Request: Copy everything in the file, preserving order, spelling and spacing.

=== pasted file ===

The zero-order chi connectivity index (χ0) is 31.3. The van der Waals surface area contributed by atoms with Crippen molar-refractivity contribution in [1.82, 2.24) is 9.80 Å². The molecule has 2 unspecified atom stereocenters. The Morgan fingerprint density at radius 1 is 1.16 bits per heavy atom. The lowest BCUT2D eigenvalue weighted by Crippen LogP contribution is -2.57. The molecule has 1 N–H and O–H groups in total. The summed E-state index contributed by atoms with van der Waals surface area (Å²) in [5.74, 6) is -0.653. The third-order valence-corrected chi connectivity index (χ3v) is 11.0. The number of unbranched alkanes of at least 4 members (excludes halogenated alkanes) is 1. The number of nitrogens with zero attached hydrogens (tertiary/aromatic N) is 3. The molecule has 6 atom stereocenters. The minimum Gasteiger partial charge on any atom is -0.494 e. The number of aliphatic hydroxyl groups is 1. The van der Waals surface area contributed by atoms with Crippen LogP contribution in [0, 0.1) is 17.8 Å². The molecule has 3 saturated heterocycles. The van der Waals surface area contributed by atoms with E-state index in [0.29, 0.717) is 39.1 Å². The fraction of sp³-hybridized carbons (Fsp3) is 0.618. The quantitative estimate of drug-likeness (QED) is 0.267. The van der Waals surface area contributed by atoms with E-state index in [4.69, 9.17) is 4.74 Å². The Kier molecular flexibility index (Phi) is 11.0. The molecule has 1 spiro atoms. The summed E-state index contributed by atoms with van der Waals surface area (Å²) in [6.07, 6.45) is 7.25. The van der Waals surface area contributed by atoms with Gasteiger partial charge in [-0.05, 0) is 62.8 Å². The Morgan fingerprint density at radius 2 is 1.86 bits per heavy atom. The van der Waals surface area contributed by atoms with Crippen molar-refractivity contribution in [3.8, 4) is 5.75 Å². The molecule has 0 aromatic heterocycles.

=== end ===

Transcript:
The zero-order chi connectivity index (χ0) is 31.3. The van der Waals surface area contributed by atoms with Crippen molar-refractivity contribution in [1.82, 2.24) is 9.80 Å². The molecule has 2 unspecified atom stereocenters. The Morgan fingerprint density at radius 1 is 1.16 bits per heavy atom. The lowest BCUT2D eigenvalue weighted by Crippen LogP contribution is -2.57. The molecule has 1 N–H and O–H groups in total. The summed E-state index contributed by atoms with van der Waals surface area (Å²) in [5.74, 6) is -0.653. The third-order valence-corrected chi connectivity index (χ3v) is 11.0. The number of unbranched alkanes of at least 4 members (excludes halogenated alkanes) is 1. The number of nitrogens with zero attached hydrogens (tertiary/aromatic N) is 3. The molecule has 6 atom stereocenters. The minimum Gasteiger partial charge on any atom is -0.494 e. The number of aliphatic hydroxyl groups is 1. The van der Waals surface area contributed by atoms with Crippen LogP contribution in [0, 0.1) is 17.8 Å². The molecule has 3 saturated heterocycles. The van der Waals surface area contributed by atoms with E-state index in [0.29, 0.717) is 39.1 Å². The fraction of sp³-hybridized carbons (Fsp3) is 0.618. The quantitative estimate of drug-likeness (QED) is 0.267. The van der Waals surface area contributed by atoms with E-state index in [4.69, 9.17) is 4.74 Å². The Kier molecular flexibility index (Phi) is 11.0. The molecule has 1 spiro atoms. The summed E-state index contributed by atoms with van der Waals surface area (Å²) in [6.07, 6.45) is 7.25. The van der Waals surface area contributed by atoms with Gasteiger partial charge in [-0.05, 0) is 62.8 Å². The Morgan fingerprint density at radius 2 is 1.86 bits per heavy atom. The van der Waals surface area contributed by atoms with Crippen molar-refractivity contribution in [3.8, 4) is 5.75 Å². The molecule has 0 aromatic heterocycles.